Solar cycle 24 offers a valuable opportunity to comprehensively study the radiation belts and geospace, since satellite missions are being conducted in several countries. For example, the Van Allen Probes (Radiation Belt Storm Probes) project (USA) [Reeves, 2007; Ukhorskiy et al., 2011] is in progress and the Resonance (Russia) project are planned for geospace exploration around the solar maximum. The THEMIS mission will continuously observe the plasma sheet, which is a source population region of inner magnetospheric plasma. Monitoring satellites, such as POES, GOES, LANL, and GPS, will also continuously provide information on the global geospace environment. The international fleet of these satellites enable simultaneous observations at different radial distances and different local times, which can deepen the quantitative understanding of the radiation belts and geospace.
Besides the satellite observations, international ground-based network observations are very powerful tools for monitoring the state of the geospace system. Observations from the SuperDARN HF radar network, magnetometer networks, and optical imager networks are important for understanding the global geospace environment. Balloon-based X-ray observations by the Balloon Array for RBSP Relativistic Electron Losses (BARREL) [Millan and the BARREL Team, 2011], as well as the worldwide consortium of the standard VLF/LF radio wave observations for monitoring ionization in the D layer [Clilverd et al., 2009], will identify when and where relativistic electrons precipitate. The synergy of satellite and ground-based observations is important for revealing the complex dynamics of the inner magnetosphere as a nonlinear, compound system.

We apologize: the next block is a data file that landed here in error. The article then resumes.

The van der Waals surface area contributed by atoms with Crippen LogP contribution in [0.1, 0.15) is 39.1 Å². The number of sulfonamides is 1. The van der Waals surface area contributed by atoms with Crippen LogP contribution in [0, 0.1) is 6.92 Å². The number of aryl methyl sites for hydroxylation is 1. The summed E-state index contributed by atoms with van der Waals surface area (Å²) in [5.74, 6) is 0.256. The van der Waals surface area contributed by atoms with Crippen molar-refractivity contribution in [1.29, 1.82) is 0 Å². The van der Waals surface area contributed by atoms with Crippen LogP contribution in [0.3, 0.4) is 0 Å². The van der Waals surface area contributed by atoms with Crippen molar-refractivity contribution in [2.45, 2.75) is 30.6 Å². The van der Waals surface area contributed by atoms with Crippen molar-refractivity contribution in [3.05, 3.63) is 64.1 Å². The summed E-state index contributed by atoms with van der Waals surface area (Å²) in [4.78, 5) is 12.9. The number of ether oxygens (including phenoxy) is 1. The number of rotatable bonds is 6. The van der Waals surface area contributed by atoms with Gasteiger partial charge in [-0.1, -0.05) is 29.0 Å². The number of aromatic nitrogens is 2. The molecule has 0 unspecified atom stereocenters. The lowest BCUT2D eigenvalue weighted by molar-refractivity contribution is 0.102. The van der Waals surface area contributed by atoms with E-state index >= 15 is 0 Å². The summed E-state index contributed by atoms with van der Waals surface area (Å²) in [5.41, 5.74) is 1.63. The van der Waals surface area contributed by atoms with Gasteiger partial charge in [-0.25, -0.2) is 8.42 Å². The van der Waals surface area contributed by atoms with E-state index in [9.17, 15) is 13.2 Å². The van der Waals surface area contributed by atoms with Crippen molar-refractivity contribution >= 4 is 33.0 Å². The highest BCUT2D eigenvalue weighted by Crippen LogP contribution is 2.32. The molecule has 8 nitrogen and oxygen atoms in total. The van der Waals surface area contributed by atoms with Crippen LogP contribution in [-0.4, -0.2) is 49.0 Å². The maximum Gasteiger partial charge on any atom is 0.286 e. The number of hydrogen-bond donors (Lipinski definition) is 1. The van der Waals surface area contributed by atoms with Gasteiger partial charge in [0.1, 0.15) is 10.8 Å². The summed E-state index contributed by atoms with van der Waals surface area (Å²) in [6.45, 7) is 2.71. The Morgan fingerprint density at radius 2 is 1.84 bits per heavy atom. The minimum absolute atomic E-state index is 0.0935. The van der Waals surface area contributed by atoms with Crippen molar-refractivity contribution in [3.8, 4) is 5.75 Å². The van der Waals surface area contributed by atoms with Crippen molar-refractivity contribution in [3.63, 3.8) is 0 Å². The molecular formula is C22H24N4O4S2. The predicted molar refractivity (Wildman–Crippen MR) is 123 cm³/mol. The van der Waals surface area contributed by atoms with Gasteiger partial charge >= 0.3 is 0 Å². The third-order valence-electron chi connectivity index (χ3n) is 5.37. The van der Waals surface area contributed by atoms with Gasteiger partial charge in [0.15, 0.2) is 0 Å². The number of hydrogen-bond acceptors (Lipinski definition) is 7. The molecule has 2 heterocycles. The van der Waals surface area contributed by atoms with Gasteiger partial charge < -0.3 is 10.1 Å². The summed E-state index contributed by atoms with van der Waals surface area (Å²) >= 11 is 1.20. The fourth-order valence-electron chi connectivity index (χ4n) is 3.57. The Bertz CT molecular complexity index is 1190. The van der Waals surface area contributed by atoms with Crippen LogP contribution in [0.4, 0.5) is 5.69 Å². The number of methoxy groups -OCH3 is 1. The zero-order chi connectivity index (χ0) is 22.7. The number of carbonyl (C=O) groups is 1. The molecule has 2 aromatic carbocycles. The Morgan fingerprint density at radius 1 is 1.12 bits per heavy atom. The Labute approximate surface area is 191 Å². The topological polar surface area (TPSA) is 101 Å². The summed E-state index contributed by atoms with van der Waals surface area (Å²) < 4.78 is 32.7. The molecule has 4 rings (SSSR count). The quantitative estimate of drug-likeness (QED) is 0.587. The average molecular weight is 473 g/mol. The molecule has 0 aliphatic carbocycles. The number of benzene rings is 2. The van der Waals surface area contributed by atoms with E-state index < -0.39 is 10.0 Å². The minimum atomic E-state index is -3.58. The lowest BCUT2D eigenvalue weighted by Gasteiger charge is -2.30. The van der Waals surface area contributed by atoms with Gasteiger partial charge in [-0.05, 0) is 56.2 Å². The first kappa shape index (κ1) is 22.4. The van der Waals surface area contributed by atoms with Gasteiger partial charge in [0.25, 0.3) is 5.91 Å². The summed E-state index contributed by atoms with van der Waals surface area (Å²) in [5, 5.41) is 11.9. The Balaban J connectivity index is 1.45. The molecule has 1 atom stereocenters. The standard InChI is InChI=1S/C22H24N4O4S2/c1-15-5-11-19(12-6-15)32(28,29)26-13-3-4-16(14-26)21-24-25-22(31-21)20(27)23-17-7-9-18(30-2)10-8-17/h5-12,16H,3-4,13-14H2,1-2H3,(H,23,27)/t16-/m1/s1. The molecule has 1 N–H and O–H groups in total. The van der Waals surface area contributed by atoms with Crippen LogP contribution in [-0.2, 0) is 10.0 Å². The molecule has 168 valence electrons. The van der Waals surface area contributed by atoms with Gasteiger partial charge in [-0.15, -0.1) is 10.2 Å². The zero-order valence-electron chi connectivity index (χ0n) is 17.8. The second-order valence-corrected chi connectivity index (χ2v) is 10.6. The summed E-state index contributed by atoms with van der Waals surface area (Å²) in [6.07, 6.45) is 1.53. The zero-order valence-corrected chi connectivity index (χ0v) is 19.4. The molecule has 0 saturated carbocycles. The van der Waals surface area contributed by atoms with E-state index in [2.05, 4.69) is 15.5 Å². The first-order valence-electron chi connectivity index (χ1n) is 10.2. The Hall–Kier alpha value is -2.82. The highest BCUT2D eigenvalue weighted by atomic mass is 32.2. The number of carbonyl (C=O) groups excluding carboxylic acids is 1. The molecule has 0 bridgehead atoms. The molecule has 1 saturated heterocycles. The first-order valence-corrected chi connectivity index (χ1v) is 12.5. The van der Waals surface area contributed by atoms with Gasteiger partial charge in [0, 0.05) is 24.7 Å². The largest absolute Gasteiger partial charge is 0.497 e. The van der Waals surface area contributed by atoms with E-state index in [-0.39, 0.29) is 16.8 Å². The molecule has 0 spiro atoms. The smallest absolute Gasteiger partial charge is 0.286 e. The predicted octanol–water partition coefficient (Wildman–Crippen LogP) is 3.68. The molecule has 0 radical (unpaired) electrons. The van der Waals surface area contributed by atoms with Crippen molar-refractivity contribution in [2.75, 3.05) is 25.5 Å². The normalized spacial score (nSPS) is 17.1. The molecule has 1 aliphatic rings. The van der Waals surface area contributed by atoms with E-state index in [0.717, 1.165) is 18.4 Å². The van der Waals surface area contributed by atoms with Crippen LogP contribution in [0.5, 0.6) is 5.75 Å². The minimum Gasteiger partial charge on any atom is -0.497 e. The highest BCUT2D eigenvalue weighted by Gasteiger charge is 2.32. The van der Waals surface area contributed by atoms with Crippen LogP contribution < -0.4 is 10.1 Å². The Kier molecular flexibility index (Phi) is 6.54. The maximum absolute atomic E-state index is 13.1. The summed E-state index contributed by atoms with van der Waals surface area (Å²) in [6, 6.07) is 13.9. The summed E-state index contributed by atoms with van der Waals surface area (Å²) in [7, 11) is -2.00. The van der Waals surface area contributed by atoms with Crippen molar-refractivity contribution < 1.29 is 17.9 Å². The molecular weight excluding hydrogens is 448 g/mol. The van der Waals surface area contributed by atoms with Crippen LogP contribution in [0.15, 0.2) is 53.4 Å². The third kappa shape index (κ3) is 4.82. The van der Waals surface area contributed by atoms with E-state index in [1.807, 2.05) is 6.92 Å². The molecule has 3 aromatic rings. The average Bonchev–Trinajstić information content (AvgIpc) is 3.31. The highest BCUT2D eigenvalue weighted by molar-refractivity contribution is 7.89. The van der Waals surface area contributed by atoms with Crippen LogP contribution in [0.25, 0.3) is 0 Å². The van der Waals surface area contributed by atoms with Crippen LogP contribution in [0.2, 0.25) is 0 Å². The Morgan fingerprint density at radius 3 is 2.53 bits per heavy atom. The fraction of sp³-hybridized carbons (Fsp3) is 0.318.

The data analysis environment is a key to effectively producing scientific results at this excellent opportunity. Different kinds of data from satellite and ground-based observations as well as from simulations should be analyzed seamlessly. The ERG project has adopted SPEDAS as project data analysis software. SPEDAS is already widely used in the space physics community. Moreover, a quick-look tool for finding conjunctions of satellites and ground-based instruments [e.g., Miyashita et al., 2011] is quite useful to establish cooperation among various projects. International collaborations, which include sharing information on data format and data analysis tools as well as developing common data analysis tools, will provide significant advantages in understanding the whole picture of the geospace dynamics.
Current international programs closely related to geospace studies include the Variability of the Sun and Its Terrestrial Impact (VarSITI) program by SCOSTEP (2014-2018) and the Living With a Star (LWS) program by NASA.